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A Short History of Progress Paperback – Oct 23 2004


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Product Details

  • Paperback: 224 pages
  • Publisher: House of Anansi Press; 1 edition (Oct. 23 2004)
  • Language: English
  • ISBN-10: 0887847064
  • ISBN-13: 978-0887847066
  • Product Dimensions: 13 x 1.3 x 20.7 cm
  • Shipping Weight: 249 g
  • Average Customer Review: 4.5 out of 5 stars  See all reviews (28 customer reviews)
  • Amazon Bestsellers Rank: #7,837 in Books (See Top 100 in Books)
  • See Complete Table of Contents

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No hope, just an awareness of what's being done now and what's been done in the past, is what Ronald Wright will permit in A Short History of Progress, his grim, ammoniacal Massey Lectures, the 43rd in the series. In five lucid, meticulously documented essays, Wright traces the rise and plummet of four regional civilizations--those of Sumer, Rome, Easter Island, and the Maya--and judges that most, perhaps all, of humanity is making and will continue to make mistakes equally disastrous as theirs. He gives general reasons first for not reckoning we'll pull back from the brink. Important among them is an anthropological observation. As individuals, we live long lives. We evolve more slowly than we should, given our lack of vision and our aggressive, selfish nature. We seem to lack the collective wisdom and the insight into cause and effect to realize the limits to what Wright calls the "experiment" of civilization. What Wright calls natural "subsidies" underwrite civilizations' successes. The squandering of those gifts presages inevitable failure, but with careful, canny stewardship, a civilization can manage to muddle through eons. Wright cites Egypt's submission to the limits set by the Nile's annual floods and China's windblown "lump-sum deposit" of topsoil, used for hillside paddies instead of being put to the plough. Wright observes with unrelenting eloquence that our planetary civilization lives precariously, far beyond its means. "Hope drives us to invent new fixes for old messes," he acknowledges, neither claiming nor wanting to be a prophet. We certainly have the tools for change and remediation; we also know what our ancestors did wrong and what happened to them. We're faced, our author observes, with two choices: either do nothing--what he calls "one of the biggest mistakes"--or try to effect "the transition from short-term to long-term thinking." His evidence suggests we're taking the first alternative, which will include a swift, final ride into the dark future on the runaway train of progress. Wright's account tempts one to bet on the rats and roaches. --Ted Whittaker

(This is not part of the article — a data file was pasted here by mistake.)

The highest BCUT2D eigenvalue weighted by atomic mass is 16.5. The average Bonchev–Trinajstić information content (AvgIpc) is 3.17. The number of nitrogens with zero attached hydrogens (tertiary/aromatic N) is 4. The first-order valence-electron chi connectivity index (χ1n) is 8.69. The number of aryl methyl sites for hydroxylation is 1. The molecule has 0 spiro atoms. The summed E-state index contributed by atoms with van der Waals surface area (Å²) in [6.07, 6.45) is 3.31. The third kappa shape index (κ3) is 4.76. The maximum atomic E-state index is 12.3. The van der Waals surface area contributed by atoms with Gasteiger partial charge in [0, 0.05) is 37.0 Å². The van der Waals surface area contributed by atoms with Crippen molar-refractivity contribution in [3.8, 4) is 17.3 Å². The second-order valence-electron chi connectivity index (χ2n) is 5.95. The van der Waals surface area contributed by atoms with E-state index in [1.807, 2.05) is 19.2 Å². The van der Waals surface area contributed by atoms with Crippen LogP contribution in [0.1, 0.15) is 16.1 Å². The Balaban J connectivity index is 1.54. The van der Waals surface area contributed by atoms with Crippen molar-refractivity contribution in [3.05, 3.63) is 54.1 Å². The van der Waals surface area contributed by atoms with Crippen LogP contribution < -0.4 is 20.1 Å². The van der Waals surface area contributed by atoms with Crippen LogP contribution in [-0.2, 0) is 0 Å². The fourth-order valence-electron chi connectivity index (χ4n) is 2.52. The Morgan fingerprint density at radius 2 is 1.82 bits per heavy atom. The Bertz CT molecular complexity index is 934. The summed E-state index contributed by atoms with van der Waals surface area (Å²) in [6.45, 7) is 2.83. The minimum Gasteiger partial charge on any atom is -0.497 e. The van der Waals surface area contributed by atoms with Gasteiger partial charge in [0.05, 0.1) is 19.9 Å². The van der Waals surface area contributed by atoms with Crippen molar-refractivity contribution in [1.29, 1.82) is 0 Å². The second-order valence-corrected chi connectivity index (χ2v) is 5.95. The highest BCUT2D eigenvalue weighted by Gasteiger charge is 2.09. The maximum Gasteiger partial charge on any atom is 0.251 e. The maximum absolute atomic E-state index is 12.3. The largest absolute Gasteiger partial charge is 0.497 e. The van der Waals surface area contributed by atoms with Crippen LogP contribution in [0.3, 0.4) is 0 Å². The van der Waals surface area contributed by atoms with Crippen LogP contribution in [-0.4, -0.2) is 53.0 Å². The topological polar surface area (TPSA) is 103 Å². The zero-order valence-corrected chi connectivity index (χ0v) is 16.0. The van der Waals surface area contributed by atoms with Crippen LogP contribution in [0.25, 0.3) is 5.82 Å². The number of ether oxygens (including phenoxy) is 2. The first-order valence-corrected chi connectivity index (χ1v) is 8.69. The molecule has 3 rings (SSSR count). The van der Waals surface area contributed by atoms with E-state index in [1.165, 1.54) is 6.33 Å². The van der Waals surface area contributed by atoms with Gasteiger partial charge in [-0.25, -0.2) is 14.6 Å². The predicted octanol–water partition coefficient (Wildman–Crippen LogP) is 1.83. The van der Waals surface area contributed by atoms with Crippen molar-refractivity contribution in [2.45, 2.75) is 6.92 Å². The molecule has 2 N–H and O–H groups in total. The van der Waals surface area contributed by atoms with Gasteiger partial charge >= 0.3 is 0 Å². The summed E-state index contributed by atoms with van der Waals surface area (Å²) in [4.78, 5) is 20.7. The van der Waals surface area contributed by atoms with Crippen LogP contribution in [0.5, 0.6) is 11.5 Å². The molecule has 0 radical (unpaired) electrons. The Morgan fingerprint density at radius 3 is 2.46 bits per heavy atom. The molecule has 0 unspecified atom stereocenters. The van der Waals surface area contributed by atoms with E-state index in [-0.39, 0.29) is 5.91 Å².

From Publishers Weekly

Progress can do us in, or so argues British historian Wright as he embarks on a lively if meandering journey through the development and demise of ancient civilizations to determine whether our current one is doomed. By reading the "black boxes" left by departed societies (like those of the Easter Islanders, the Sumerians and the Mayans), we can learn to avoid the mistakes that led to their downfall, he suggests. Many of those errors revolve around the plundering of natural resources and the development of social hierarchies that allow elite groups to indulge in over-consumption at the expense of the masses. Other errors involve "progress traps," technologies or advances that, like weapons, are initially useful but become dangerous to civilization once fully developed, especially if moral and technical progress diverge. The analogy of civilization as a kind a "pyramid scheme," which, like the sales scheme, thrives only if it grows, is one of several imaginative mnemonic devices Wright uses to round out his argument. Today's culprit, he declares, is "market extremism," which has "cross-bred with evangelical messianism to fight intelligent policy on metaphysical grounds." This laissez-faire capitalism, he reasons, will spell the end of the planet, and our civilization, if it is not controlled. Wright crafts an entertaining tale of eras gone by, incorporating relevant facts on subjects as diverse as the lifestyles of early hominids and recent patterns of climate change, and demonstrating the holistic importance of natural resources to a society. And if he never specifies exactly what the proper choices for modern civilization are, or how they will bring deliverance from the coming storm, his book will nonetheless convince readers that we are at a crossroads where the right choices can still be made.